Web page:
Attitudes regarding fostering a relationship with Cuba is only of several differences between Bob Buckhorn and Rick Kriseman.
Kameel Stanley in today’s Times writes about how Kriseman is hot to trot to Havana sometime this year. That’s in contrast to Buckhorn, who has been steadfast in his lack of enthusiasm for hosting a Cuban consulate in Tampa.
While it’s true that everything needs to be looked at from a political perspective, Buckhorn is hardly kowtowing to South Florida Cuban exiles with his stance as he considers a possible run for governor in 2018. He’s been a soul brother to Ralph Fernandez and other critics of the Castro-led regime for decades.
However, that long-time opposition now flies directly in the face of the new establishment in Tampa when it comes to Cuba. The Greater Tampa Chamber of Commerce, the entire City Council and U.S. Rep. Kathy Castor in recent years have all become huge cheerleaders in having Tampa establish ties with Cuba. You can praise or attack Buckhorn for his stance on the issue, but he has been consistent, for what that’s worth.
But what’s more interesting is how on this and other issues the two Democratic Leadership Council disciples differ, despite their ideological DNA.
As this reporter wrote about a year and a half ago, the two clashed on the issues of police car chases and on being members of the Michael Bloomberg-created Mayors Against Illegal Guns group. Buckhorn says he tends to stay away from national coalitions, believing that they aren’t “particularly effective.”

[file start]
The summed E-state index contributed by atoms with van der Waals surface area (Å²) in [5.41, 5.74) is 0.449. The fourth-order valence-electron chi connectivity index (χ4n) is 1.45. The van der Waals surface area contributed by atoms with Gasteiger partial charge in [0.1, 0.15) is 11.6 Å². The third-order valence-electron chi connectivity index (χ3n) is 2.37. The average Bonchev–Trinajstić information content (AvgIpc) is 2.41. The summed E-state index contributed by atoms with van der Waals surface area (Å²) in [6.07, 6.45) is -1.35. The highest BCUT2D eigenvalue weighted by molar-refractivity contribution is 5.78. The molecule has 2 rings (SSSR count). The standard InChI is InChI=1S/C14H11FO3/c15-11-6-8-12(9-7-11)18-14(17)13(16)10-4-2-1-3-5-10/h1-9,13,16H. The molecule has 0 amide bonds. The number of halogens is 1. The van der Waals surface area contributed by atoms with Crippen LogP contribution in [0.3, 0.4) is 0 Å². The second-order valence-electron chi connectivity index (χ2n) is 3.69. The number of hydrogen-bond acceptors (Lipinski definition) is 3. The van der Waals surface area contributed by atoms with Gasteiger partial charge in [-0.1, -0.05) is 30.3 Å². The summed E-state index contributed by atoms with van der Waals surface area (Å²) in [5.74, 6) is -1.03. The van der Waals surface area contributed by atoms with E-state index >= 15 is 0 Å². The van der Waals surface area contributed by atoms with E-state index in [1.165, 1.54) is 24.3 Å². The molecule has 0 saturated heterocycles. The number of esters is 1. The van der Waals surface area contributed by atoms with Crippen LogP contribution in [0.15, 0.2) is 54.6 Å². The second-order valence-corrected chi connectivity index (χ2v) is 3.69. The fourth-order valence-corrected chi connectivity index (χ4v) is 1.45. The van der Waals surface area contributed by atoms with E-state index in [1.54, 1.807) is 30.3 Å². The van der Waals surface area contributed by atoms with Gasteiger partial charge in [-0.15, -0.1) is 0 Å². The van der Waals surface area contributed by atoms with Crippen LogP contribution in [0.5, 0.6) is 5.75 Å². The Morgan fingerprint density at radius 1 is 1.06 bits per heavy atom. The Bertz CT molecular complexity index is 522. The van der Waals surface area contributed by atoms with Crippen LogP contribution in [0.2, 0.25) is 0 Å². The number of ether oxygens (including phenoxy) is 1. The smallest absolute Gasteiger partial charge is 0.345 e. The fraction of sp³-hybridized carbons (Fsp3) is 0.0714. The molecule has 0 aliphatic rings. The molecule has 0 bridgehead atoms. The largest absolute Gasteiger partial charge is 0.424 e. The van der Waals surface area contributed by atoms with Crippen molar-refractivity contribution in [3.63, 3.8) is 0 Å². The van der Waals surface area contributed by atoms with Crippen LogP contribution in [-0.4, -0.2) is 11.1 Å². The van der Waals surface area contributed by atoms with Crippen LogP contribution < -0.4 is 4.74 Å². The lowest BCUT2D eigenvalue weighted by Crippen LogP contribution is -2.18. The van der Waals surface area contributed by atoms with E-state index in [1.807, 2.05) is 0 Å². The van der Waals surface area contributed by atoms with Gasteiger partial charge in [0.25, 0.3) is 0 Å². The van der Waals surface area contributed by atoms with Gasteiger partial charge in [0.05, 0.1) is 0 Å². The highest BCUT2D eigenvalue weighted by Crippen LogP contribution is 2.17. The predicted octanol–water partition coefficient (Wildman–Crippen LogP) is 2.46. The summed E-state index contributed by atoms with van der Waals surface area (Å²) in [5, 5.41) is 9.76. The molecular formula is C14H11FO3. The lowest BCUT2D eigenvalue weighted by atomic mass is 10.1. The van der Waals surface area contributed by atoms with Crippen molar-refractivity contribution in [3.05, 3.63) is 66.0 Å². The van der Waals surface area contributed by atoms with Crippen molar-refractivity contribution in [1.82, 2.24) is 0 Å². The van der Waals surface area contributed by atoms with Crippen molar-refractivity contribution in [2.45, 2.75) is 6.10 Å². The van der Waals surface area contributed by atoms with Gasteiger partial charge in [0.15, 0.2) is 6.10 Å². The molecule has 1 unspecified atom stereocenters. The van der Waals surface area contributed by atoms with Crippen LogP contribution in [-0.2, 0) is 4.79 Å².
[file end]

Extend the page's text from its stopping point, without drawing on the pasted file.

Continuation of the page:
On economic issues, Kriseman won positive headlines last year for raising the minimum wage for city workers to $12.50 an hour. Buckhorn didn’t act on that issue, but that’s because he didn’t have to. As he remarked at a “Fight for $15” rally in April of this year — all city workers in Tampa already receive that amount.
They’ve also been in synch in doing all they can as local mayors to promote the Affordable Care Act.
Although racial issues have historically always been part of the political calculus in St. Petersburg, Kriseman has appeared for the most part to have avoided any major clashes with the black community.
It was Buckhorn’s police department, not Kriseman’s, that was the subject of a Tampa Bay Times story regarding the disproportionate citations of black bicyclists — a matter that has roiled racial tensions in Tampa. That was evident at last week’s hearing of the Justice Department’s Office of Community Oriented Policing Services town hall meeting in Ybor City.
As I reported three years ago, it’s not the first time folks in the black community in Tampa have had issues with the mayor.
In other news…
Jeb Bush is third in the latest national survey of GOP presidential candidates, but continues to have problems with conservative voters.
Medical marijuana advocates came oh-so-close to becoming the latest state in the country to allow for the legal consumption of cannabis by those with a medical affliction. They’re back for 2016, with United for Care announcing yesterday they will be turning in 100,000 signed petitions next week to local supervisor of elections offices before getting the language reviewed by the Florida Supreme Court.
It’s all Iowa, New Hampshire and Donald Trump when discussing GOP presidential politics, but there are other things happening on the campaign trail. Apparently, Marco Rubio’s got a group working for him in Rhode Island now.
Rubio joined up with almost all of his GOP Senate colleagues in calling for Department of Health & Human Services Secretary Sylvia Burwell to play ball in terms of seriously investigating the recent controversial Planned Parenthood videos.